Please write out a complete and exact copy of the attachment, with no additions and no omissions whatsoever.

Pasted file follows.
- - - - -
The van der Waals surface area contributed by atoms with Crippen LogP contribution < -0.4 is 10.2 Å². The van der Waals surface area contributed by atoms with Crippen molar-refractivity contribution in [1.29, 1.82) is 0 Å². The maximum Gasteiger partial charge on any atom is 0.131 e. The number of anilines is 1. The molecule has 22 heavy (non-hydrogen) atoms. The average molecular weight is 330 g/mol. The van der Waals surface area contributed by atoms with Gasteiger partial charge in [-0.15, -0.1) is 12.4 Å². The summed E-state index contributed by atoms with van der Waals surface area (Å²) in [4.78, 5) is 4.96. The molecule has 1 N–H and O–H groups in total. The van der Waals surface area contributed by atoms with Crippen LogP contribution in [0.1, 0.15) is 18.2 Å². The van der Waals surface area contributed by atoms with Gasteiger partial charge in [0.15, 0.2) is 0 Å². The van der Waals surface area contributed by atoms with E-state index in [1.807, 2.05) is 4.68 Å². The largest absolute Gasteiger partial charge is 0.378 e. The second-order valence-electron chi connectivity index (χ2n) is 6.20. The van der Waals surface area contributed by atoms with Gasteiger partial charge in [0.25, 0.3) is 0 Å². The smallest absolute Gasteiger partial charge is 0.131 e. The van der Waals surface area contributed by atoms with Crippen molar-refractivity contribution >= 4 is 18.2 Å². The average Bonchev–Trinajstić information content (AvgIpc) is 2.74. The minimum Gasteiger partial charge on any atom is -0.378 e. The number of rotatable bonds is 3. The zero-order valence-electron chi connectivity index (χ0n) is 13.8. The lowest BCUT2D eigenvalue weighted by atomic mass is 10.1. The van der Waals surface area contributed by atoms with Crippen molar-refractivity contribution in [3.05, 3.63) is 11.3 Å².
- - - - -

The van der Waals surface area contributed by atoms with Crippen LogP contribution < -0.4 is 10.2 Å². The van der Waals surface area contributed by atoms with Crippen molar-refractivity contribution in [1.29, 1.82) is 0 Å². The maximum Gasteiger partial charge on any atom is 0.131 e. The number of anilines is 1. The molecule has 22 heavy (non-hydrogen) atoms. The average molecular weight is 330 g/mol. The van der Waals surface area contributed by atoms with Gasteiger partial charge in [-0.15, -0.1) is 12.4 Å². The summed E-state index contributed by atoms with van der Waals surface area (Å²) in [4.78, 5) is 4.96. The molecule has 1 N–H and O–H groups in total. The van der Waals surface area contributed by atoms with Crippen LogP contribution in [0.1, 0.15) is 18.2 Å². The van der Waals surface area contributed by atoms with Gasteiger partial charge in [0.15, 0.2) is 0 Å². The van der Waals surface area contributed by atoms with E-state index in [1.807, 2.05) is 4.68 Å². The largest absolute Gasteiger partial charge is 0.378 e. The second-order valence-electron chi connectivity index (χ2n) is 6.20. The van der Waals surface area contributed by atoms with Gasteiger partial charge in [0.25, 0.3) is 0 Å². The smallest absolute Gasteiger partial charge is 0.131 e. The van der Waals surface area contributed by atoms with Crippen molar-refractivity contribution >= 4 is 18.2 Å². The average Bonchev–Trinajstić information content (AvgIpc) is 2.74. The minimum Gasteiger partial charge on any atom is -0.378 e. The number of rotatable bonds is 3. The zero-order valence-electron chi connectivity index (χ0n) is 13.8. The lowest BCUT2D eigenvalue weighted by atomic mass is 10.1. The van der Waals surface area contributed by atoms with Crippen molar-refractivity contribution in [3.05, 3.63) is 11.3 Å².